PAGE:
Financial Constraints, Investment, and Relational Contracts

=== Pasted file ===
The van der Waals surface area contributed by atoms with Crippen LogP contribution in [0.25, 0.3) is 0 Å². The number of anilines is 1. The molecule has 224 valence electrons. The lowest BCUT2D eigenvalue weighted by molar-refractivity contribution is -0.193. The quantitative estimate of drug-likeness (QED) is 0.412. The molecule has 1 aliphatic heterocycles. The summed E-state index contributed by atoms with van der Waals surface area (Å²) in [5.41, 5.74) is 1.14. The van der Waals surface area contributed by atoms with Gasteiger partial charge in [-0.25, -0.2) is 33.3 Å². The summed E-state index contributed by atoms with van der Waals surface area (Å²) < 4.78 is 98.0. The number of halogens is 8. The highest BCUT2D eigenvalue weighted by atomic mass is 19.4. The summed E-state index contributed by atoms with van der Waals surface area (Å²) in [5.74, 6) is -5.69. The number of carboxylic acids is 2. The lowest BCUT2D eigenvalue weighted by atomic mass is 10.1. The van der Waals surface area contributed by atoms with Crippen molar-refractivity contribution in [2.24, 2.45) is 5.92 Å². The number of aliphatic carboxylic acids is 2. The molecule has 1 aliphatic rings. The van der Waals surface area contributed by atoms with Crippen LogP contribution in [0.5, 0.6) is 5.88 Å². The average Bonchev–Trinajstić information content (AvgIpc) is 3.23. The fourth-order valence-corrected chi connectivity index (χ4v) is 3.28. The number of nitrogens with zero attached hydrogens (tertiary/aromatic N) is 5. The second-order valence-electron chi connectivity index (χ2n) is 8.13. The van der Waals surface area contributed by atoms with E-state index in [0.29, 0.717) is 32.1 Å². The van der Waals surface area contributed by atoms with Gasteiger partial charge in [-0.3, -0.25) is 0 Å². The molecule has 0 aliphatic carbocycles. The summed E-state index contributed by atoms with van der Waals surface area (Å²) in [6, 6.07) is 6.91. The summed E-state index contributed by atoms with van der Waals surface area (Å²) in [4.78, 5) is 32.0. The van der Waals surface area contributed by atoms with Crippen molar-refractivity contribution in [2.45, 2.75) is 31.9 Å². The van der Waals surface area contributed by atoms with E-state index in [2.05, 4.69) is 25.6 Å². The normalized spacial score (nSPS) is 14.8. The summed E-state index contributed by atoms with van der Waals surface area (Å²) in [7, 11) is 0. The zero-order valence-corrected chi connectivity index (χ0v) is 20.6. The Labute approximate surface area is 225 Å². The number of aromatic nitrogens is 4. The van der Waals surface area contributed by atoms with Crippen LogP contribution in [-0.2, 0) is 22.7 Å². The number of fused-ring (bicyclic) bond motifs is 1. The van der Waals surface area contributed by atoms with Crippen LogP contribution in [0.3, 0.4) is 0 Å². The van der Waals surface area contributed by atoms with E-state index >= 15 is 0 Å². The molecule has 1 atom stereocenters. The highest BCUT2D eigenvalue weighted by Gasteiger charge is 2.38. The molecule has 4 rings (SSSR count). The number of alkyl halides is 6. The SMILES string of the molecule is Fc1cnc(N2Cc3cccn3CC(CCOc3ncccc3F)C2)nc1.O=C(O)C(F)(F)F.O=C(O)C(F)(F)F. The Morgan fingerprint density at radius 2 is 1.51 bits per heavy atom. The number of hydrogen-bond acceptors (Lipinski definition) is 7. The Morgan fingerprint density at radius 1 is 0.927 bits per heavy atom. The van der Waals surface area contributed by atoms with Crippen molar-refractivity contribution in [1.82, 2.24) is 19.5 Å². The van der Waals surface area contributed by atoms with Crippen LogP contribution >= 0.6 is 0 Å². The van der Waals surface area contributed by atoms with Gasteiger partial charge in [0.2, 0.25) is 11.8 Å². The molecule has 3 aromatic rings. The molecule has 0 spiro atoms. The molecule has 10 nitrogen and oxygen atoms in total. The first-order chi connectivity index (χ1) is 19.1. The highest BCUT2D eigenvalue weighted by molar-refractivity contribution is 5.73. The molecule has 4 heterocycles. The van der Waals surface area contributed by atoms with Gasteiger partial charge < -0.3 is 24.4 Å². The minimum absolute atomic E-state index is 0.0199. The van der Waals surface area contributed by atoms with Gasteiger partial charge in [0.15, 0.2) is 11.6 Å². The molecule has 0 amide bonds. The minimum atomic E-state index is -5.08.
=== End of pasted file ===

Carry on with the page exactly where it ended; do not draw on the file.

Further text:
Abstract: An entrepreneur borrows money from the credit market, then repeatedly motivates her employees to work hard. If output is not contractible, then the entrepreneur faces commitment problems with both creditors and workers. The principal's financial obligations constrain her promises to workers and so determine productivity. In a profit-maximizing equilibrium, output starts low, increases as the principal repays the creditor, and may continue increasing after the debt has been repaid. Productivity eventually converges to a steady state that is independent of the initial loan. We apply this framework to show how internal agency relationships shape investment dynamics, liquidation, and debt forgiveness.